Exploring Deep Learning for Language
With chapters selected by Jeff Smith
  • April 2019
  • ISBN 9781617296796
  • 160 pages
Near-lifelike chatbots, meaningful resume-to-job matches, and laser-focused product recommendations are just a few examples of what’s possible when you apply deep learning to natural language processing (NLP). Emerging NLP algorithms and machine learning techniques give these amazing systems the ability to determine emotional tone, infer meaning from context, summarize documents, and even generate helpful responses to new questions.

Exploring Deep Learning for Language is a collection of chapters from five Manning books, handpicked by machine learning expert Jeff Smith. This free eBook begins with an overview of natural language processing before moving on to techniques for working with language data. You’ll explore practical techniques like feature generation to help algorithms make sense of your unstructured data and generating synonyms for improving relevant query results. You’ll also get an overview of more advanced topics like using artificial neural networks to model language and embedding natural language in the popular TensorFlow machine learning framework. These carefully-selected chapters deliver a solid foundation for what you can do when you combine deep learning with natural language processing.
Table of Contents detailed table of contents

The Language of Thought

Packets of thought (NLP overview)

1.1 Natural language vs. programming language

1.2 The magic

1.2.1 Machines that converse

1.2.2 The math

1.3 Practical applications

1.4 Language through a computer’s “eyes”

1.4.1 The language of locks

1.4.2 Regular expressions

1.4.3 A simple chatbot

1.4.4 Another way

1.5 A brief overflight of hyperspace

1.6 Word order and grammar

1.7 A chatbot natural language pipeline

1.8 Processing in depth

1.9 Natural language IQ

1.10 Summary

What’s inside:


Generating features

4.1 Spark ML

4.2 Extracting features

4.3 Transforming features

4.3.1 Common feature transforms

4.3.2 Transforming concepts

4.4 Selecting features

4.5 Structuring feature code

4.5.1 Feature generators

4.5.2 Feature set composition

4.6 Applications

4.7 Reactivities

4.8 Summary

What’s inside:

Generating synonyms

Generating synonyms

2.1 Introducing synonym expansion

2.2 Why synonyms?

2.3 Vocabulary-based synonym matching

2.3.1 A quick look at Apache Lucene

2.3.2 Setting up a Lucene index with synonym expansion

2.4 Generating synonyms

2.5 Feed-forward neural networks

2.5.1 How it works: Weights and activation functions

2.5.2 Backpropagation in a nutshell

2.6 Using word2vec

2.6.1 Setting up word2vec in Deeplearning4J

2.6.2 Word2vec-based synonym expansion

2.7 Evaluations and comparisons

2.8 Considerations for production systems

2.8.1 Synonyms vs. antonyms

2.9 Summary

What’s inside:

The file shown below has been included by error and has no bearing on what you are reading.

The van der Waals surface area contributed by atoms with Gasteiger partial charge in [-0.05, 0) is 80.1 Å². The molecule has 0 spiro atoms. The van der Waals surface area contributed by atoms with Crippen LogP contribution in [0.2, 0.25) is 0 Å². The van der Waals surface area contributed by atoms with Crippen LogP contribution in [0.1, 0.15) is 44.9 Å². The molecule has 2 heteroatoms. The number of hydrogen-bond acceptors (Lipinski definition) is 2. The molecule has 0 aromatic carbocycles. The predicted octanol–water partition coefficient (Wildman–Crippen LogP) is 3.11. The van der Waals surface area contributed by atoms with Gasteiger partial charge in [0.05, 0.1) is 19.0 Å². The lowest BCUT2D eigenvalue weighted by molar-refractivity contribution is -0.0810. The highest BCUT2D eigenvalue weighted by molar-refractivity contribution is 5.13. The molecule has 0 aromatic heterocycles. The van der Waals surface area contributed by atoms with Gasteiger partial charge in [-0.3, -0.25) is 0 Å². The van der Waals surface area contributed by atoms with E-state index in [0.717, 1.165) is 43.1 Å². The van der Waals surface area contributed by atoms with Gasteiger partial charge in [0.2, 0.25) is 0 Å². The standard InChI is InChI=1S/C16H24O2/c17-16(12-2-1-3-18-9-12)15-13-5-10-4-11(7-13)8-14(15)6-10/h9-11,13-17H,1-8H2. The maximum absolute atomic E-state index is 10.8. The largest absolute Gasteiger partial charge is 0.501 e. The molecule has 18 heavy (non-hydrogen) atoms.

Neural Networks that Understand Language

Neural Networks that understand language king — man + woman ==?

11.1 What does it mean to understand language?

What kinds of predictions do people make about language?

11.2 Natural language processing (NLP)

NLP is divided into a collection of tasks or challenges.

11.3 Supervised NLP

Words go in, and predictions come out.

11.4 IMDB movie reviews dataset

You can predict whether people post positive or negative reviews.

11.5 Capturing word correlation in input data

Bag of words: Given a review’s vocabulary, predict the sentiment.

11.6 Predicting movie reviews

With the encoding strategy and the previous network, you can predict sentiment.

11.7 Intro to an embedding layer

Here’s one more trick to make the network faster.

After running the previous code, run this code.

11.8 Interpreting the output

11.9 Neural architecture

How did the choice of architecture affect what the network learned?

What should you see in the weights connecting words and hidden neurons?

11.10 Comparing word embeddings

How can you visualize weight similarity?

11.11 What is the meaning of a neuron?

Meaning is entirely based on the target labels being predicted.

11.12 Filling in the blank

Learn richer meanings for words by having a richer signal to learn.

11.13 Meaning is derived from loss.

Neural networks don’t really learn data; they minimize the loss function.

The choice of loss function determines the neural network’s knowledge.

11.14 King — Man + Woman ~= Queen

Word analogies are an interesting consequence of the previously built network.

11.15 Word analogies

Linear compression of an existing property in the data

11.16 Summary

You’ve learned a lot about neural word embeddings and the impact of loss on learning.


Sequence-to-sequence models for chatbots

11.1 Building on classification and RNNs

11.2 Seq2seq architecture

11.3 Vector representation of symbols

11.4 Putting it all together

11.5 Gathering dialogue data

11.6 Summary

What's inside

  • "Packets of thought (NLP overview)" from Natural Language Processing in Action by Hobson Lane, Cole Howard, and Hannes Hapke
  • "Generating features" from Machine Learning Systems by Jeff Smith
  • "Generating synonyms" from from Deep Learning for Search by Tommaso Teofili
  • "Neural Networks that understand language" from Grokking Deep Learning by Andrew Trask
  • "Sequence-to-sequence models for chatbots" from Machine Learning with TensorFlow by Nishant Shukla

About the author

Jeff Smith builds powerful machine learning systems. For the past decade, he has been working on building data science applications, teams, and companies as part of various teams in New York, San Francisco, and Hong Kong. He blogs (https://medium.com/@jeffksmithjr), tweets (@jeffksmithjr), and speaks (www.jeffsmith.tech/speaking) about various aspects of building real-world machine learning systems. He’s the author of Machine Learning Systems from Manning.

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